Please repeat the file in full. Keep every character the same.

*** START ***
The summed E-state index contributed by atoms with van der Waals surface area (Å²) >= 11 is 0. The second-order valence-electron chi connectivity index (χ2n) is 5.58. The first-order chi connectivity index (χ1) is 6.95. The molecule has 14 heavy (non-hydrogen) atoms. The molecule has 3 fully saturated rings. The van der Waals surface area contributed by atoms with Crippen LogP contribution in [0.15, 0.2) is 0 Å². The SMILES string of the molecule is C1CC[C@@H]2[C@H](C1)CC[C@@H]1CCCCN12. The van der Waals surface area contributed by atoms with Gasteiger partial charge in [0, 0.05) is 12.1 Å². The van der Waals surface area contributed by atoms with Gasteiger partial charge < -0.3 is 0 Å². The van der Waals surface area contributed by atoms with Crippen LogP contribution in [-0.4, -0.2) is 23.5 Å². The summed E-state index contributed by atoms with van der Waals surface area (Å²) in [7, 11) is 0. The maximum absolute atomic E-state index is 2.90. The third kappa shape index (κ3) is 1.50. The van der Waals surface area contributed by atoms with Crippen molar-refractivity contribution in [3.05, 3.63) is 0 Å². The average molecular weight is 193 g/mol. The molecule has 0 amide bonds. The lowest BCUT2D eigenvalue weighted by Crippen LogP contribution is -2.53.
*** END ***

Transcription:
The summed E-state index contributed by atoms with van der Waals surface area (Å²) >= 11 is 0. The second-order valence-electron chi connectivity index (χ2n) is 5.58. The first-order chi connectivity index (χ1) is 6.95. The molecule has 14 heavy (non-hydrogen) atoms. The molecule has 3 fully saturated rings. The van der Waals surface area contributed by atoms with Crippen LogP contribution in [0.15, 0.2) is 0 Å². The SMILES string of the molecule is C1CC[C@@H]2[C@H](C1)CC[C@@H]1CCCCN12. The van der Waals surface area contributed by atoms with Gasteiger partial charge in [0, 0.05) is 12.1 Å². The van der Waals surface area contributed by atoms with Gasteiger partial charge < -0.3 is 0 Å². The van der Waals surface area contributed by atoms with Crippen LogP contribution in [-0.4, -0.2) is 23.5 Å². The summed E-state index contributed by atoms with van der Waals surface area (Å²) in [7, 11) is 0. The maximum absolute atomic E-state index is 2.90. The third kappa shape index (κ3) is 1.50. The van der Waals surface area contributed by atoms with Crippen molar-refractivity contribution in [3.05, 3.63) is 0 Å². The average molecular weight is 193 g/mol. The molecule has 0 amide bonds. The lowest BCUT2D eigenvalue weighted by Crippen LogP contribution is -2.53.